It’s a truth frequently acknowledged that laughter is the best medicine (at least when paracetamol isn’t available). A few months after the British government launched the National Academy for Social Prescribing – whose aim is to refer vulnerable people towards cultural and community activities to underpin their mental wellbeing – this truth has rarely felt more timely. Art may disturb and challenge us – but it can also console and inspire us in our darkest hours.
There’s something remarkably reassuring about the situation comedy. It embraces a homely nostalgia, an old friend to which we return time and again from the comfort of our couches, a pleasure to share with family and friends. It’s ingrained in our memories – its best lines as easily parroted as those of Monty Python’s parrot sketch.
Sitcoms offer more than the shallow pleasures of schadenfreude, with good humour borne out of resilience and camaraderie. The stubborn humanity of its emphatically ordinary protagonists reminds us of our own heroic capacity, as Yeats supposed, to live in joy and laugh into the face of death.
But such satires upon Armageddon as Whoops Apocalypse or You, Me and the Apocalypse may not be to everyone’s tastes at this time. I, for one, won’t be sitting down tonight to watch The Last Man on Earth. My preferred small-screen security blankets tend to be less blunt as to our impending doom.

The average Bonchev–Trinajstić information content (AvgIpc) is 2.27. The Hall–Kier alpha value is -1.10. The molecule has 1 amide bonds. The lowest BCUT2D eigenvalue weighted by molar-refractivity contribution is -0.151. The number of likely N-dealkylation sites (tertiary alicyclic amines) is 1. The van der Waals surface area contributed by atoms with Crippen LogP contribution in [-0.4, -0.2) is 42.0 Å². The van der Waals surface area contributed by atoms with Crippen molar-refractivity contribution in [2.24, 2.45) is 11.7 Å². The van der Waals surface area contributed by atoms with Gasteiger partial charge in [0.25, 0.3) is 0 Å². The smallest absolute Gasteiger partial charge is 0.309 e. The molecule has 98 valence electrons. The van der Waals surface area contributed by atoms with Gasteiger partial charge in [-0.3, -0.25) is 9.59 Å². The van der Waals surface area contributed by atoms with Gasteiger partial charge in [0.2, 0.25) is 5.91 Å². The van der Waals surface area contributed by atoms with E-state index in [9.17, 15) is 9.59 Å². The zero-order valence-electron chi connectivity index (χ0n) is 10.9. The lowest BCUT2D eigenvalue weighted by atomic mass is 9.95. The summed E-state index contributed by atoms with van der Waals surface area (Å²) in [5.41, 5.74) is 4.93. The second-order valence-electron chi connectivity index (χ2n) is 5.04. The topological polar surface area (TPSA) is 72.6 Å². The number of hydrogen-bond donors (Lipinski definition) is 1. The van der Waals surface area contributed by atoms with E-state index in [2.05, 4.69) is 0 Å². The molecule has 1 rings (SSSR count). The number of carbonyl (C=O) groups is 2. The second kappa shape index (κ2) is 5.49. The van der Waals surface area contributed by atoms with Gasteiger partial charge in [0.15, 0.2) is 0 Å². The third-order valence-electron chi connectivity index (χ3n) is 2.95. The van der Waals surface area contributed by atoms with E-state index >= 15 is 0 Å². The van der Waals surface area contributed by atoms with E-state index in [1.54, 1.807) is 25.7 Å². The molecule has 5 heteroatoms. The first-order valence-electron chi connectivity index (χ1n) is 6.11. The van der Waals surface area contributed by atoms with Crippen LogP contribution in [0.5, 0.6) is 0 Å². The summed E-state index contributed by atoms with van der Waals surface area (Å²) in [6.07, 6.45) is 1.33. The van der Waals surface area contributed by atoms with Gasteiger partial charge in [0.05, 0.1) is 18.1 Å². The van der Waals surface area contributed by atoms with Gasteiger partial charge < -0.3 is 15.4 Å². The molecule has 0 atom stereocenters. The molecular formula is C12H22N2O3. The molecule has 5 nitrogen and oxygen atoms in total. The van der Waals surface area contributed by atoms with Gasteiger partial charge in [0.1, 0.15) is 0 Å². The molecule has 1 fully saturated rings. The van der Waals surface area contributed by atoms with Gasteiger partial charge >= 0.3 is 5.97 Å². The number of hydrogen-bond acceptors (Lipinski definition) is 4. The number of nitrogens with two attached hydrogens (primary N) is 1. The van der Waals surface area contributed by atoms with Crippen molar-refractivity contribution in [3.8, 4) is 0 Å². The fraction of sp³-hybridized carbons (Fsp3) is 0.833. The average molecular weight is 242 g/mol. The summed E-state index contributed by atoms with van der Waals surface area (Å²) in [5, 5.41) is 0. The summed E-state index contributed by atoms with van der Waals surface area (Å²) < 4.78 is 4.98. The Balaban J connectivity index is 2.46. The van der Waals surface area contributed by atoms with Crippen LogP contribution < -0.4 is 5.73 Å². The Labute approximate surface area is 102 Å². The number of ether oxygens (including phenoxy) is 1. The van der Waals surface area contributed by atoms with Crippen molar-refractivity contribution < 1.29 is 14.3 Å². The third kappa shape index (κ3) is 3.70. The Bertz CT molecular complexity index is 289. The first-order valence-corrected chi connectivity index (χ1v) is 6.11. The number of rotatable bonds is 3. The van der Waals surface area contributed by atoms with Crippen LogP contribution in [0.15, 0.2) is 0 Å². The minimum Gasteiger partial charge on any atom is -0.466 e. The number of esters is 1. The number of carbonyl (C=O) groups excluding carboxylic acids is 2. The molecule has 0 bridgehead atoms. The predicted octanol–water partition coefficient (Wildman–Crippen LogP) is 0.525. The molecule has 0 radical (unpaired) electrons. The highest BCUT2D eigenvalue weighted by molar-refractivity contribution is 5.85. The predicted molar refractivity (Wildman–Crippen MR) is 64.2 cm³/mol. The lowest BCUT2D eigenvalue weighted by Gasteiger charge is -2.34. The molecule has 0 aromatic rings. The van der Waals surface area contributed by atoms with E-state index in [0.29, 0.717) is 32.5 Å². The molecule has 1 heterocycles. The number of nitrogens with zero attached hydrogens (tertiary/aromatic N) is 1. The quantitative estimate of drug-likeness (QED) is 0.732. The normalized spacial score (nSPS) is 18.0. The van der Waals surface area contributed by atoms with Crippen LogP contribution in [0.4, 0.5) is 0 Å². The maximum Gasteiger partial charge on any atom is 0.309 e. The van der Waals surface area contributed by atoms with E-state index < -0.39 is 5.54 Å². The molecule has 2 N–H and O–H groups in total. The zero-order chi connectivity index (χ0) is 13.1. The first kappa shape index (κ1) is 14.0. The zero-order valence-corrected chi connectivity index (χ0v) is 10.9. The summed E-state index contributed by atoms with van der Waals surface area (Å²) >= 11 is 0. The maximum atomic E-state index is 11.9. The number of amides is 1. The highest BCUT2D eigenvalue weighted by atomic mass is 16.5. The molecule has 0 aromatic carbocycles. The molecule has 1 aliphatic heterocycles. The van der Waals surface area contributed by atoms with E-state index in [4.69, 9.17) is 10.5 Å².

These aren’t necessarily the greatest sitcoms ever made – though they’re all very fine indeed. I’ve not included Friends, Frasier or Fawlty Towers because, works of genius though they are, they don’t present quite the foil to quotidian suffering or existential angst that these do. I’ve avoided Steptoe and Son because it makes Waiting for Godot seem blithe – and The Good Life and Outnumbered may hit too close to home.
My last two choices deliver reliable family viewing. The first three may provide an antidote to having too much of that.
The self-styled show about nothing is inevitably about everything. Seinfeld combined Jerry Seinfeld’s relaxed observational comedy with Larry David’s sharper and more anxious perspective upon the daily horrors of life (which we still relish in Curb Your Enthusiasm).
As I suggested in a recent article, Seinfeld “encompassed the aspirations of Generation X, then in the influential last throes of its youth”. And, in doing so, it addressed the nature of the human condition through its hilarious and sometimes hysterical portrait of the frustration of living in a world plagued by soup Nazis, interminable subway journeys and inescapable multi-storey car parks.
In Elaine and George, we find an everywoman and everyman equal to Leopold and Molly Bloom – those resolutely flawed souls in James Joyce’s Ulysses, struggling with all the impossible optimism of Albert Camus’ Sisyphus against the vicissitudes of modern existence. (We must, Camus finally reminds us, imagine Sisyphus happy.) And for British viewers it’s available for free online from Channel 4.